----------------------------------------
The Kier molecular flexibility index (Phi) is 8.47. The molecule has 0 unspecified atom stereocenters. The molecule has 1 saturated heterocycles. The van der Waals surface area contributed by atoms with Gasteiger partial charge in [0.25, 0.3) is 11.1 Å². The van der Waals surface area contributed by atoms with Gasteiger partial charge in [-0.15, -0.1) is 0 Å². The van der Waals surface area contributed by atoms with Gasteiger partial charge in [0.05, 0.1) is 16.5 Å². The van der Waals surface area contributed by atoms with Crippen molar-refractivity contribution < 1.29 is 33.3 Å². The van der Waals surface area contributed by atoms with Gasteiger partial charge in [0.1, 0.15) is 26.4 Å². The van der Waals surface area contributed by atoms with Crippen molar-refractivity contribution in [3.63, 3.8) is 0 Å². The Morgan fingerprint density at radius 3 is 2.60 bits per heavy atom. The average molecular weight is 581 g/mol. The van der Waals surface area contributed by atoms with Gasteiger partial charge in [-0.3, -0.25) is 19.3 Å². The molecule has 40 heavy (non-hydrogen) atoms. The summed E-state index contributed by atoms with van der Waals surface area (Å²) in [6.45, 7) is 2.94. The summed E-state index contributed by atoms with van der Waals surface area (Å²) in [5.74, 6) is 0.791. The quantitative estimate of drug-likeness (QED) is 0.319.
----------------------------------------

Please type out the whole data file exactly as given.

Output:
The Kier molecular flexibility index (Phi) is 8.47. The molecule has 0 unspecified atom stereocenters. The molecule has 1 saturated heterocycles. The van der Waals surface area contributed by atoms with Gasteiger partial charge in [0.25, 0.3) is 11.1 Å². The van der Waals surface area contributed by atoms with Gasteiger partial charge in [-0.15, -0.1) is 0 Å². The van der Waals surface area contributed by atoms with Gasteiger partial charge in [0.05, 0.1) is 16.5 Å². The van der Waals surface area contributed by atoms with Crippen molar-refractivity contribution < 1.29 is 33.3 Å². The van der Waals surface area contributed by atoms with Gasteiger partial charge in [0.1, 0.15) is 26.4 Å². The van der Waals surface area contributed by atoms with Crippen molar-refractivity contribution in [3.63, 3.8) is 0 Å². The Morgan fingerprint density at radius 3 is 2.60 bits per heavy atom. The average molecular weight is 581 g/mol. The van der Waals surface area contributed by atoms with Gasteiger partial charge in [-0.3, -0.25) is 19.3 Å². The molecule has 40 heavy (non-hydrogen) atoms. The summed E-state index contributed by atoms with van der Waals surface area (Å²) in [6.45, 7) is 2.94. The summed E-state index contributed by atoms with van der Waals surface area (Å²) in [5.74, 6) is 0.791. The quantitative estimate of drug-likeness (QED) is 0.319.